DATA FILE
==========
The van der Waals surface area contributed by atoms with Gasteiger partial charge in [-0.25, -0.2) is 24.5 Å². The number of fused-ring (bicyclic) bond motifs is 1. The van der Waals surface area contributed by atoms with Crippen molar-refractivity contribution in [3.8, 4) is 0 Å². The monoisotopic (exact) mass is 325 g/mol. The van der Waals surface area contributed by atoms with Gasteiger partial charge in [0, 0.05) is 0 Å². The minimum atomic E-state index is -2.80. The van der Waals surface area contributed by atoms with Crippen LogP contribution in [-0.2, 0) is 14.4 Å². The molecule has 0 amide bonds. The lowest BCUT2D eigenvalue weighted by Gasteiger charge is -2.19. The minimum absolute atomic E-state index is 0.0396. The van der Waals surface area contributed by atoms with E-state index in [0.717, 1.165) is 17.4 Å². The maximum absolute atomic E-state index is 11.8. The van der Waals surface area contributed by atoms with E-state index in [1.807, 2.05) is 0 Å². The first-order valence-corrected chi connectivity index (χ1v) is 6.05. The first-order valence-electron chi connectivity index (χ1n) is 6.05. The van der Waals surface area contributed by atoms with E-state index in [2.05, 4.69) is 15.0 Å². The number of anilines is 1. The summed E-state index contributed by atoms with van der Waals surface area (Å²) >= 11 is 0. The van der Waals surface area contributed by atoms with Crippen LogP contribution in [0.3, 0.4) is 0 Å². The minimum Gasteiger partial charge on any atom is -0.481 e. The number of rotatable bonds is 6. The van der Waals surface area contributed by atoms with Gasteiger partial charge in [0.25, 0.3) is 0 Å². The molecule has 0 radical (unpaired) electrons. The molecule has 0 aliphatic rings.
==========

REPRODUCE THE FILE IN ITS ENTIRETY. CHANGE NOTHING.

The van der Waals surface area contributed by atoms with Gasteiger partial charge in [-0.25, -0.2) is 24.5 Å². The number of fused-ring (bicyclic) bond motifs is 1. The van der Waals surface area contributed by atoms with Crippen molar-refractivity contribution in [3.8, 4) is 0 Å². The monoisotopic (exact) mass is 325 g/mol. The van der Waals surface area contributed by atoms with Gasteiger partial charge in [0, 0.05) is 0 Å². The minimum atomic E-state index is -2.80. The van der Waals surface area contributed by atoms with Crippen LogP contribution in [-0.2, 0) is 14.4 Å². The molecule has 0 amide bonds. The lowest BCUT2D eigenvalue weighted by Gasteiger charge is -2.19. The minimum absolute atomic E-state index is 0.0396. The van der Waals surface area contributed by atoms with E-state index in [0.717, 1.165) is 17.4 Å². The maximum absolute atomic E-state index is 11.8. The van der Waals surface area contributed by atoms with E-state index in [1.807, 2.05) is 0 Å². The first-order valence-corrected chi connectivity index (χ1v) is 6.05. The first-order valence-electron chi connectivity index (χ1n) is 6.05. The van der Waals surface area contributed by atoms with E-state index in [2.05, 4.69) is 15.0 Å². The number of anilines is 1. The summed E-state index contributed by atoms with van der Waals surface area (Å²) >= 11 is 0. The van der Waals surface area contributed by atoms with Crippen LogP contribution in [0.3, 0.4) is 0 Å². The minimum Gasteiger partial charge on any atom is -0.481 e. The number of rotatable bonds is 6. The van der Waals surface area contributed by atoms with Gasteiger partial charge in [0.25, 0.3) is 0 Å². The molecule has 0 radical (unpaired) electrons. The molecule has 0 aliphatic rings.